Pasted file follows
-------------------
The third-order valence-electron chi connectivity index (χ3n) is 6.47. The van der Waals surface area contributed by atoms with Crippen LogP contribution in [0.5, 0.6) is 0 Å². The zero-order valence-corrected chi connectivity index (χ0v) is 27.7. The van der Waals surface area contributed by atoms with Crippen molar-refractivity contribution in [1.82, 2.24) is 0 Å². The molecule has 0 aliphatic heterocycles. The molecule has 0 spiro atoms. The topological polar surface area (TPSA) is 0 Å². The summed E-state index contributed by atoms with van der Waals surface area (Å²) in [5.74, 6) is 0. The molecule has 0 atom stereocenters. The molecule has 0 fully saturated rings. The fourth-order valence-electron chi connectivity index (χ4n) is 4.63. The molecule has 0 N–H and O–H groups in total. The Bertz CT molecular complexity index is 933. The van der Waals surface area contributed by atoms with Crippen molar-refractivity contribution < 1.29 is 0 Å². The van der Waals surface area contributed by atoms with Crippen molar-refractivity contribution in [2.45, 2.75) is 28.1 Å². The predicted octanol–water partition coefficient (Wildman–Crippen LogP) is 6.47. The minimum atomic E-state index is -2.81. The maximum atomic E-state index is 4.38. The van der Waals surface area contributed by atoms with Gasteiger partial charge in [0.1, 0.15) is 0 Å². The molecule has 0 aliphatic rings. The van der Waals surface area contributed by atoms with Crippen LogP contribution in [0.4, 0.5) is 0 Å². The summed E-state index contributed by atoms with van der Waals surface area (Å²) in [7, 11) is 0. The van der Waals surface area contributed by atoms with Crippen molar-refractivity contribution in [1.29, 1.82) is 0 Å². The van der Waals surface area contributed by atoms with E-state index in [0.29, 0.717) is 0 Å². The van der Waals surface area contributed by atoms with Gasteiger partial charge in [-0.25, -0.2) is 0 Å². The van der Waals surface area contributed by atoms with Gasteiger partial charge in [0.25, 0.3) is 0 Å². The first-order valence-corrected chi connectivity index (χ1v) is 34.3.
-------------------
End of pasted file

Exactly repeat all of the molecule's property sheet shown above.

The third-order valence-electron chi connectivity index (χ3n) is 6.47. The van der Waals surface area contributed by atoms with Crippen LogP contribution in [0.5, 0.6) is 0 Å². The zero-order valence-corrected chi connectivity index (χ0v) is 27.7. The van der Waals surface area contributed by atoms with Crippen molar-refractivity contribution in [1.82, 2.24) is 0 Å². The molecule has 0 aliphatic heterocycles. The molecule has 0 spiro atoms. The topological polar surface area (TPSA) is 0 Å². The summed E-state index contributed by atoms with van der Waals surface area (Å²) in [5.74, 6) is 0. The molecule has 0 atom stereocenters. The molecule has 0 fully saturated rings. The fourth-order valence-electron chi connectivity index (χ4n) is 4.63. The molecule has 0 N–H and O–H groups in total. The Bertz CT molecular complexity index is 933. The van der Waals surface area contributed by atoms with Crippen molar-refractivity contribution < 1.29 is 0 Å². The van der Waals surface area contributed by atoms with Crippen molar-refractivity contribution in [2.45, 2.75) is 28.1 Å². The predicted octanol–water partition coefficient (Wildman–Crippen LogP) is 6.47. The minimum atomic E-state index is -2.81. The maximum atomic E-state index is 4.38. The van der Waals surface area contributed by atoms with Gasteiger partial charge in [0.1, 0.15) is 0 Å². The molecule has 0 aliphatic rings. The van der Waals surface area contributed by atoms with Crippen LogP contribution in [0.4, 0.5) is 0 Å². The summed E-state index contributed by atoms with van der Waals surface area (Å²) in [7, 11) is 0. The van der Waals surface area contributed by atoms with Crippen molar-refractivity contribution in [1.29, 1.82) is 0 Å². The van der Waals surface area contributed by atoms with E-state index in [0.29, 0.717) is 0 Å². The van der Waals surface area contributed by atoms with Gasteiger partial charge in [-0.25, -0.2) is 0 Å². The van der Waals surface area contributed by atoms with Gasteiger partial charge in [0.25, 0.3) is 0 Å². The first-order valence-corrected chi connectivity index (χ1v) is 34.3.